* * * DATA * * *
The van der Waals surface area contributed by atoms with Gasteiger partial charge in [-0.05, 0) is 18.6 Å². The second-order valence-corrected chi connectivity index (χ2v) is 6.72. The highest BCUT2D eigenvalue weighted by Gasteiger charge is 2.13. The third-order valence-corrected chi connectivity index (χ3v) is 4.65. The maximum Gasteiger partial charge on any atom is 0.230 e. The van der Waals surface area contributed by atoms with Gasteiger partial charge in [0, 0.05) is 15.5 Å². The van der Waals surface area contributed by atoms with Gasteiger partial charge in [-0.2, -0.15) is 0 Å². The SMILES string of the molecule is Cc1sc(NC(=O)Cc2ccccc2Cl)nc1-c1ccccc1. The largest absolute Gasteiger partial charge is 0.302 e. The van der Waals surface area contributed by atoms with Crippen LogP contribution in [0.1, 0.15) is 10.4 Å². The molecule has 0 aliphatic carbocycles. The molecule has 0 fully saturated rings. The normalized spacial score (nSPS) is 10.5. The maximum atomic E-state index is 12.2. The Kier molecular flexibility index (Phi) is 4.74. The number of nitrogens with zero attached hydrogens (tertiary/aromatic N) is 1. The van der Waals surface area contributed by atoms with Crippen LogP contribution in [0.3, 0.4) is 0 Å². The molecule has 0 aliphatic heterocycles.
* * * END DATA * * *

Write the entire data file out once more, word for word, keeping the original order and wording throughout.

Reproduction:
The van der Waals surface area contributed by atoms with Gasteiger partial charge in [-0.05, 0) is 18.6 Å². The second-order valence-corrected chi connectivity index (χ2v) is 6.72. The highest BCUT2D eigenvalue weighted by Gasteiger charge is 2.13. The third-order valence-corrected chi connectivity index (χ3v) is 4.65. The maximum Gasteiger partial charge on any atom is 0.230 e. The van der Waals surface area contributed by atoms with Gasteiger partial charge in [0, 0.05) is 15.5 Å². The van der Waals surface area contributed by atoms with Gasteiger partial charge in [-0.2, -0.15) is 0 Å². The SMILES string of the molecule is Cc1sc(NC(=O)Cc2ccccc2Cl)nc1-c1ccccc1. The largest absolute Gasteiger partial charge is 0.302 e. The van der Waals surface area contributed by atoms with Crippen LogP contribution in [0.1, 0.15) is 10.4 Å². The molecule has 0 aliphatic carbocycles. The molecule has 0 fully saturated rings. The normalized spacial score (nSPS) is 10.5. The maximum atomic E-state index is 12.2. The Kier molecular flexibility index (Phi) is 4.74. The number of nitrogens with zero attached hydrogens (tertiary/aromatic N) is 1. The van der Waals surface area contributed by atoms with Crippen LogP contribution in [0.3, 0.4) is 0 Å². The molecule has 0 aliphatic heterocycles.